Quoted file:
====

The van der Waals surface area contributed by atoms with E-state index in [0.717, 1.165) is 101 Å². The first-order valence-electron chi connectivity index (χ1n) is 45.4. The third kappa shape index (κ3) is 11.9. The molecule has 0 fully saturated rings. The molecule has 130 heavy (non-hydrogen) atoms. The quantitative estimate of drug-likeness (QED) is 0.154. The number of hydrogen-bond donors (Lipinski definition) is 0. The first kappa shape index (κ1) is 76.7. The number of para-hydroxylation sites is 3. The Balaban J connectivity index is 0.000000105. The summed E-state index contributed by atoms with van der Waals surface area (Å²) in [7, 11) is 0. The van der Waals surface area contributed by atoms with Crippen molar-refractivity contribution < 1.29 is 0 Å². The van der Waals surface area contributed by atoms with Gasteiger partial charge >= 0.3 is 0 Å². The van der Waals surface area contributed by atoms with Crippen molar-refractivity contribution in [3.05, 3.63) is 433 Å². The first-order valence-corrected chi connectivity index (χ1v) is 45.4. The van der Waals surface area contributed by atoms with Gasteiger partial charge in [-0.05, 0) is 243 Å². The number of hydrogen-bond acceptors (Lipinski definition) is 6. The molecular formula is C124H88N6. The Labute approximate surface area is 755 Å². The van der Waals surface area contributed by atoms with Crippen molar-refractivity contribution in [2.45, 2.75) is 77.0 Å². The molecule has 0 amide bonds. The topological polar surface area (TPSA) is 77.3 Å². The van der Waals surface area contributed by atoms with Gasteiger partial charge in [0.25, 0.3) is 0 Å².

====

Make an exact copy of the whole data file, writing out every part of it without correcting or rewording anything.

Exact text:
The van der Waals surface area contributed by atoms with E-state index in [0.717, 1.165) is 101 Å². The first-order valence-electron chi connectivity index (χ1n) is 45.4. The third kappa shape index (κ3) is 11.9. The molecule has 0 fully saturated rings. The molecule has 130 heavy (non-hydrogen) atoms. The quantitative estimate of drug-likeness (QED) is 0.154. The number of hydrogen-bond donors (Lipinski definition) is 0. The first kappa shape index (κ1) is 76.7. The number of para-hydroxylation sites is 3. The Balaban J connectivity index is 0.000000105. The summed E-state index contributed by atoms with van der Waals surface area (Å²) in [7, 11) is 0. The van der Waals surface area contributed by atoms with Crippen molar-refractivity contribution < 1.29 is 0 Å². The van der Waals surface area contributed by atoms with Gasteiger partial charge >= 0.3 is 0 Å². The van der Waals surface area contributed by atoms with Crippen molar-refractivity contribution in [3.05, 3.63) is 433 Å². The first-order valence-corrected chi connectivity index (χ1v) is 45.4. The van der Waals surface area contributed by atoms with Gasteiger partial charge in [-0.05, 0) is 243 Å². The number of hydrogen-bond acceptors (Lipinski definition) is 6. The molecular formula is C124H88N6. The Labute approximate surface area is 755 Å². The van der Waals surface area contributed by atoms with Crippen molar-refractivity contribution in [2.45, 2.75) is 77.0 Å². The molecule has 0 amide bonds. The topological polar surface area (TPSA) is 77.3 Å². The van der Waals surface area contributed by atoms with Gasteiger partial charge in [0.25, 0.3) is 0 Å².